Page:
Liposuction risks & complications
happen after any surgical procedure and can sometimes occur after
liposuction. Some surgeons prescribe an antibiotic to patients undergoing
liposuction but other physicians do not and provide it intravenously
during surgery instead. It is important to keep the wound(s) clean
but even if you do, infections may sometimes occur from the surgery.
Be sure to report any fevers or hot or reddened areas to your surgeon
as these are some warning signs of infection.
Rippling or wavy skin can sometimes occur after liposuction before
the skin retracts against its new contours. Wearing a compression
garment is said to help the skin form more smoothly and massage
is often recommended by surgeons to avoid this. Sometimes if too
much fat is removed and the skin has poor elasticity rippling can
It is possible to have one side of your body not look identical
to the other (for instance, your thighs) after liposuction since
it is not an exact science. Sometimes it is simply more swelling
on one side of your body due to having more fat removed and it may
resolve itself. However, a touch-up is sometimes needed to even
out your contours. Be sure to ask your surgeon about his or her
touch-up policies before you have your liposuction.
Compression and Changes in Sensation
This may either be in the form of an increased sensitivity in the
suctioned areas or numbness. If these changes in sensation persist
for a long period of time (weeks or months) you should inform your
physician. In some cases, these changes in sensation may be permanent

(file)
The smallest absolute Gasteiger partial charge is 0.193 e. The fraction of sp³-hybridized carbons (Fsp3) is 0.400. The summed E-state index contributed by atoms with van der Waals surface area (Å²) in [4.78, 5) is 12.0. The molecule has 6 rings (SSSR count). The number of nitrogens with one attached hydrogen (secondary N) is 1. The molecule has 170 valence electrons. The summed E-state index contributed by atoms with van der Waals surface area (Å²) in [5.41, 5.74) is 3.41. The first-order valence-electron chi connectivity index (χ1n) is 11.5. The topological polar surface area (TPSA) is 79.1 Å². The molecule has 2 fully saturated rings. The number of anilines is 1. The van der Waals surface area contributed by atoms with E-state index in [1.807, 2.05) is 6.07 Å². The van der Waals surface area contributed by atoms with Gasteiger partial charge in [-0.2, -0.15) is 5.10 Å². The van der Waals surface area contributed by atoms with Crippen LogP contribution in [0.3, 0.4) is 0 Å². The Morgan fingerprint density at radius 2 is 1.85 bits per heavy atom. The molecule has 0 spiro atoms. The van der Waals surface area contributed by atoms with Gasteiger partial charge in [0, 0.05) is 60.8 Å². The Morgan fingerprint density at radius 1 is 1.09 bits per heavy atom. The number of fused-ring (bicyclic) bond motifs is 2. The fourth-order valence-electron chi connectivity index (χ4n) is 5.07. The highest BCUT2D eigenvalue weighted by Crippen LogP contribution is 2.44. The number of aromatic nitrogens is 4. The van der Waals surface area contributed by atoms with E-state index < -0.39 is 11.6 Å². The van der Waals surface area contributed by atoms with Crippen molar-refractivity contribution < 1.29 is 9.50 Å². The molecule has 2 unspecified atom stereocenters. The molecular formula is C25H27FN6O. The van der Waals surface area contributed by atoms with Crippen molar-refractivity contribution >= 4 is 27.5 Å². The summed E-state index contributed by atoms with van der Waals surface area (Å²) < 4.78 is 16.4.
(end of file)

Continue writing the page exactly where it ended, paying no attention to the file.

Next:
although it is rare. More common is to have scattered numbness immediately
after surgery that eventually goes away on its own.
Swelling is extremely common after liposuction and may take more
than 6 months to fully go away. This is where a compression garment
is usually used – to control swelling as well as to shape
your new contours.
Blood clots can form in the legs during immobilization and break
free and travel to the lungs. Symptoms include shortness of breath
or difficulty breathing. If you have any of these symptoms, it is
important for you to seek medical care immediately. You can minimize
the risk of blood clots by moving around as soon after the surgery
as possible and wearing compression stockings usually provided by
After liposuction, there may be a pooling of fluid in areas where
tissue has been removed. Often this is re-absorbed by your body
but sometimes it has to be drained surgically. Be sure to keep an
eye on unusual swelling.
Lidocaine, a drug that numbs the skin, is frequently used as a local
anesthetic during liposuction. Large volumes of liquid with lidocaine
may be injected during local anesthetic liposuction. This may result
in very high doses of lidocaine. The signs of this are lightheadedness,
restlessness, drowsiness, tinnitis (a ringing in the ears), slurred
speech, metallic taste in the mouth, numbness of the lips and tongue,
shivering, muscle twitching and convulsions. In general, any type
of anesthesia may cause complications and is always considered a
risk during any surgery.